US Air Force Chases Jets with Muscle Cars

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If you need to chase down a jet airplane and spot its pilot on the go, you're going to need one heck of a fast car.
US Air Force pilots are used to steering some of the fastest vehicles on earth or above it. But while the vast majority of the machines we're talking about are aircraft, the Air Force also has a fleet of muscle cars, and regularly drives them up to 140 mph. What the heck for, you ask? Chasing jets, that's what. And we don't just mean Top Gun Danger Zone style, either. The air force chase cars have a very important task. And if you're good (or just keep on reading), we just might tell you what that task is.
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As our friends over at Jalopnik recount, the chase cars are used to help the U-2 spy plane take off and land. The U-2 was designed during the Cold War to fly higher and farther than anything this side of the Space Shuttle, spying on other countries from higher altitudes (70,000+feet) than enemy interceptor jets, air defenses or even radar can reach. But to get it to fly that high, Lockheed had to keep it light. The original design didn't even include landing gear, but the rocket scientists (the term used here literally, not sarcastically) who designed the thing later included a narrow set of landing gear mounted in-line at the front and back of the U-2's fuselage like a long motorcycle.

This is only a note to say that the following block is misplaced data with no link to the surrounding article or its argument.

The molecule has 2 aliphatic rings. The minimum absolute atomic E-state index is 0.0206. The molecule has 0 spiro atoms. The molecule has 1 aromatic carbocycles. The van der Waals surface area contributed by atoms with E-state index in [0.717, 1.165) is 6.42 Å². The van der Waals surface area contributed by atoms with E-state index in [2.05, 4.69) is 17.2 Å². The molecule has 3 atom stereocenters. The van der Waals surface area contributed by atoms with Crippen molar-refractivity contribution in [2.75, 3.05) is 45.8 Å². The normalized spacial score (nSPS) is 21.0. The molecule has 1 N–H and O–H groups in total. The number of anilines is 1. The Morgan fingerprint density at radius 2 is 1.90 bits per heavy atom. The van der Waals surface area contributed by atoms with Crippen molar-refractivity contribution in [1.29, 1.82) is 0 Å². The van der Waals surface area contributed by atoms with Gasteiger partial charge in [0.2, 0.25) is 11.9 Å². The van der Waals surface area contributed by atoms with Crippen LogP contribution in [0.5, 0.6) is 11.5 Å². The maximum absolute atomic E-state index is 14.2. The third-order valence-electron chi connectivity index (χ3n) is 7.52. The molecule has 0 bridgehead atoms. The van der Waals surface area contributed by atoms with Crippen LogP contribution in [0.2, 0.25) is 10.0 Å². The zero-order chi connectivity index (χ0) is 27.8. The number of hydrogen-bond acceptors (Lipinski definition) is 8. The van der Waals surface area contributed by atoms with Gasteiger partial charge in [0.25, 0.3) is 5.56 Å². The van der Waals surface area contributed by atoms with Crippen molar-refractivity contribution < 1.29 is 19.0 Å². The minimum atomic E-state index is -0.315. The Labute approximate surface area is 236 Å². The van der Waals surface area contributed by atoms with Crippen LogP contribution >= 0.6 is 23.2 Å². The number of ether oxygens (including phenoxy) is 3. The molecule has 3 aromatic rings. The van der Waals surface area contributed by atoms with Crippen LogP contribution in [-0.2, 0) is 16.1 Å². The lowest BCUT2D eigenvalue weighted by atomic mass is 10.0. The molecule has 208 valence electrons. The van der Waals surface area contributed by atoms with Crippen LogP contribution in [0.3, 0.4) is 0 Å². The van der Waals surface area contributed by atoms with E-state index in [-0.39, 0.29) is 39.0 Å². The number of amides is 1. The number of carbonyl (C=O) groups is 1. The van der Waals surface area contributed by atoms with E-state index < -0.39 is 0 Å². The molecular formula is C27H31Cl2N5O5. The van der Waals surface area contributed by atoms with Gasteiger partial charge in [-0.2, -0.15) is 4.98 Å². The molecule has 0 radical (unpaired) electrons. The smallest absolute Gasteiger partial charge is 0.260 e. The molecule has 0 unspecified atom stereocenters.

Keeping the lightweight plane with its 150-foot wingspan level on those little wheels has proven quite the challenge for the 850 pilots who have been trained to fly the U-2 over its past half century of service, and so the Air Force began using chase cars.

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The car carries another trained U-2 pilot who guides the aviator in the plane's cockpit when taking off (with "pogo" landing gear attached to the wings), but the trickiest part is the landing. Because of the plane's unique design, the pilot (wearing an enclosed, helmeted flight suit similar to an astronaut's that limits visibility) has to basically fly the aircraft at 140 mph just two feet off the ground, then cut the engine, deploy the flaps and essentially drop out of the sky. Once on the ground and at a full stop, the pilot drops one of the wingtips onto its titanium skid plate, the pogo wheels (which drop off after take-off) are reattached and the plane taxis off the runway.
The landing maneuver is so difficult that the spotters in the chase cars are required to give the pilot directions. And as you might expect, the cars need to be fast. The first chase cars were V8-powered Ford station wagons, which were successively replaced by Chevy El Caminos, highway-patrol Fox-body Ford Mustangs, fourth-gen Camaro Z/28s and Pontiac GTos and G8s. From this latest video, it seems the Air Force has now switched to the new Chevy Camaro. Whatever the metal, though, driving a muscle car at full speed (without flipping or hitting the plane) strikes us as the best job the Air Force can offer. That is, of course, except for flying a jet airplane.